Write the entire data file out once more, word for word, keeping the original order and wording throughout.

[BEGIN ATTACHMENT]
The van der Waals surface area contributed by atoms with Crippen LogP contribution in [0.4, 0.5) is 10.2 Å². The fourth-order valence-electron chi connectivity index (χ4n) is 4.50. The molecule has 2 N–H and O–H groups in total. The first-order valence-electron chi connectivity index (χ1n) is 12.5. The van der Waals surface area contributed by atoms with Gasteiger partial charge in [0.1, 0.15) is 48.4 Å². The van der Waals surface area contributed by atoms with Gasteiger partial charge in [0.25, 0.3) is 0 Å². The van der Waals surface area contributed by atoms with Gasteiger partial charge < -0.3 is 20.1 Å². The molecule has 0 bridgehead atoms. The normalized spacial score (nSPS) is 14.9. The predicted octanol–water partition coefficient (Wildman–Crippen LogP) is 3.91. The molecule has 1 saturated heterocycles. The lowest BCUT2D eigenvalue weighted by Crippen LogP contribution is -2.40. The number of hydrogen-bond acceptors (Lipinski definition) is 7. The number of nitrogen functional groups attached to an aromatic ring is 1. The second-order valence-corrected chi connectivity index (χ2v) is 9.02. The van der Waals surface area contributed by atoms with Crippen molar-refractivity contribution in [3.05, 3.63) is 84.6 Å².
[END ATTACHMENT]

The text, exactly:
The van der Waals surface area contributed by atoms with Crippen LogP contribution in [0.4, 0.5) is 10.2 Å². The fourth-order valence-electron chi connectivity index (χ4n) is 4.50. The molecule has 2 N–H and O–H groups in total. The first-order valence-electron chi connectivity index (χ1n) is 12.5. The van der Waals surface area contributed by atoms with Gasteiger partial charge in [0.1, 0.15) is 48.4 Å². The van der Waals surface area contributed by atoms with Gasteiger partial charge in [0.25, 0.3) is 0 Å². The van der Waals surface area contributed by atoms with Gasteiger partial charge < -0.3 is 20.1 Å². The molecule has 0 bridgehead atoms. The normalized spacial score (nSPS) is 14.9. The predicted octanol–water partition coefficient (Wildman–Crippen LogP) is 3.91. The molecule has 1 saturated heterocycles. The lowest BCUT2D eigenvalue weighted by Crippen LogP contribution is -2.40. The number of hydrogen-bond acceptors (Lipinski definition) is 7. The number of nitrogen functional groups attached to an aromatic ring is 1. The second-order valence-corrected chi connectivity index (χ2v) is 9.02. The van der Waals surface area contributed by atoms with Crippen molar-refractivity contribution in [3.05, 3.63) is 84.6 Å².